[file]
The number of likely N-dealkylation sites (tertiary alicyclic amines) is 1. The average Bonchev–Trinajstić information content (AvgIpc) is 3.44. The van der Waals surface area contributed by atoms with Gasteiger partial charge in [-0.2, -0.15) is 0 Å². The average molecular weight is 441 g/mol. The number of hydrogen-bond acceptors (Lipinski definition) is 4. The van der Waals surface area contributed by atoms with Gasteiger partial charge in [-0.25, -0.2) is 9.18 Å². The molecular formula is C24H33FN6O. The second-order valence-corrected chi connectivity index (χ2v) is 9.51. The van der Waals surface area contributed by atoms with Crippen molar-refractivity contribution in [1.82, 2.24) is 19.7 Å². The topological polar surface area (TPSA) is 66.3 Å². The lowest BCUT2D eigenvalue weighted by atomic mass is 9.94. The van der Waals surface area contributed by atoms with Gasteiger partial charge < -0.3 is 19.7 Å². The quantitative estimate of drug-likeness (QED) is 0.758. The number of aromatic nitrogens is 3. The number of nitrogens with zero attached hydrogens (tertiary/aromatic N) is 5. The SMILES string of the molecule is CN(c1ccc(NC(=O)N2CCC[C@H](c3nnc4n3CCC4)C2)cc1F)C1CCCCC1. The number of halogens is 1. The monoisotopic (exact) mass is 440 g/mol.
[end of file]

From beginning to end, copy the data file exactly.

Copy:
The number of likely N-dealkylation sites (tertiary alicyclic amines) is 1. The average Bonchev–Trinajstić information content (AvgIpc) is 3.44. The van der Waals surface area contributed by atoms with Gasteiger partial charge in [-0.2, -0.15) is 0 Å². The average molecular weight is 441 g/mol. The number of hydrogen-bond acceptors (Lipinski definition) is 4. The van der Waals surface area contributed by atoms with Gasteiger partial charge in [-0.25, -0.2) is 9.18 Å². The molecular formula is C24H33FN6O. The second-order valence-corrected chi connectivity index (χ2v) is 9.51. The van der Waals surface area contributed by atoms with Crippen molar-refractivity contribution in [1.82, 2.24) is 19.7 Å². The topological polar surface area (TPSA) is 66.3 Å². The lowest BCUT2D eigenvalue weighted by atomic mass is 9.94. The van der Waals surface area contributed by atoms with Gasteiger partial charge < -0.3 is 19.7 Å². The quantitative estimate of drug-likeness (QED) is 0.758. The number of aromatic nitrogens is 3. The number of nitrogens with zero attached hydrogens (tertiary/aromatic N) is 5. The SMILES string of the molecule is CN(c1ccc(NC(=O)N2CCC[C@H](c3nnc4n3CCC4)C2)cc1F)C1CCCCC1. The number of halogens is 1. The monoisotopic (exact) mass is 440 g/mol.